"I know my game's there, I'm playing really well," Mullinax told reporters. "Give all credit to Andrew, he played really well today, rocksteady. He was putting great, hitting great shots."

    Full-field scores from the Valero Texas Open

    Valero Texas Open: Articles, photos and videos

    Given time to reflect, the 26-year-old will likely look back on the final two holes where nerves appeared to get the best of him. Looking to put some pressure on Landry, Mullinax chunked his pitch on the short 17th hole into a greenside bunker, leading to a bogey on one of the easiest holes on the course.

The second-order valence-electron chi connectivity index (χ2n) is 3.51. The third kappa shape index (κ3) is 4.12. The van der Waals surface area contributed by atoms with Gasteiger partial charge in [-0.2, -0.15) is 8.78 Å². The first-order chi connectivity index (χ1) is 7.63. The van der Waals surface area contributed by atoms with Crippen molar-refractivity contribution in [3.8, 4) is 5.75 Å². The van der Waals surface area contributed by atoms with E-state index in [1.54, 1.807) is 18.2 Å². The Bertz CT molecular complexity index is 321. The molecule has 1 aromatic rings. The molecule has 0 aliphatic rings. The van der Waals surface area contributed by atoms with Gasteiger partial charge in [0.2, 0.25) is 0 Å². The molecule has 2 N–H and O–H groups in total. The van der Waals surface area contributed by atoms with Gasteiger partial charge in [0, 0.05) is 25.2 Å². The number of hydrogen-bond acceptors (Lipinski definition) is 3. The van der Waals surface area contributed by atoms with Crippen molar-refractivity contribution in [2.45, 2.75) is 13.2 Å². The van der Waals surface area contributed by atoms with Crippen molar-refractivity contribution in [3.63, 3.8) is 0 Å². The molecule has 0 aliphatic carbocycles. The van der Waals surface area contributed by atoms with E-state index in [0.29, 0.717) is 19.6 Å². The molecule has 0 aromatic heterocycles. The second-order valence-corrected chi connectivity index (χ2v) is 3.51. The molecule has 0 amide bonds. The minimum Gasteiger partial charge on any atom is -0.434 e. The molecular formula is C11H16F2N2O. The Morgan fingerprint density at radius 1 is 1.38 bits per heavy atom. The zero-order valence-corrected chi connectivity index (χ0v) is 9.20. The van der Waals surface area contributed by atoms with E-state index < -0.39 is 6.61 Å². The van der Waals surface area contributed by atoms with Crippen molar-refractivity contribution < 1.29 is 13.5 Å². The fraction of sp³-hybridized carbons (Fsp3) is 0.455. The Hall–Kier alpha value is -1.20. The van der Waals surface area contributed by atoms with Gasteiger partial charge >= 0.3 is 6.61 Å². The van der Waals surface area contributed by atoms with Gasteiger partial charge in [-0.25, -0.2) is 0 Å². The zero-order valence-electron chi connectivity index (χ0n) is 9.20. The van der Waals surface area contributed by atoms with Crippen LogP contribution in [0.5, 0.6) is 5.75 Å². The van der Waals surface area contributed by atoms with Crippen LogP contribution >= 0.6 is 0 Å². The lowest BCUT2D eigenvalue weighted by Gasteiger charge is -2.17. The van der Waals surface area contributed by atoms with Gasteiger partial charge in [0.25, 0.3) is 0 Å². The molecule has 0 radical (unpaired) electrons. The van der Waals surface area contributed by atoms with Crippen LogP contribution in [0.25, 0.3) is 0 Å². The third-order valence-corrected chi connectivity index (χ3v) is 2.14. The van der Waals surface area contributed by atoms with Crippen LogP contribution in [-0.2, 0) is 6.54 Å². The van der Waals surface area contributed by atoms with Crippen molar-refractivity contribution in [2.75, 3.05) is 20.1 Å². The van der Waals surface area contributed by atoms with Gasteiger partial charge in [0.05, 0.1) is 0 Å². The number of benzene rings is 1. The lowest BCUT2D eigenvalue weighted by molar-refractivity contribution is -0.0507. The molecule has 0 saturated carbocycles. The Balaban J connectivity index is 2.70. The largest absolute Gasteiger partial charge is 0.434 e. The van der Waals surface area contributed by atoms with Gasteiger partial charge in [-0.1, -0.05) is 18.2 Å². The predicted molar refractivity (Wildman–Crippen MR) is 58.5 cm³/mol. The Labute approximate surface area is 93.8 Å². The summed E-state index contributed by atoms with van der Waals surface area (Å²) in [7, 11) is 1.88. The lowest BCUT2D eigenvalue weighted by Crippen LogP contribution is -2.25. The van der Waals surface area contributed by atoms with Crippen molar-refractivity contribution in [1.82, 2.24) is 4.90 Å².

Then Mullinax was unable to convert a 9-foot birdie putt on the final green, which would have forced Landry to make his 8-foot par putt to avoid a playoff. Afforded the luxury of two putts for the win, Landry rolled in his par save to cement a two-shot win.

    "Made a bad bogey on 17, but just you've got to hit some bad shots," Mullinax said. "Would have liked to have got the putt on 18 to fall to put a little bit of heat on him, but this experience that I'm gaining right now is just going to help me down the road."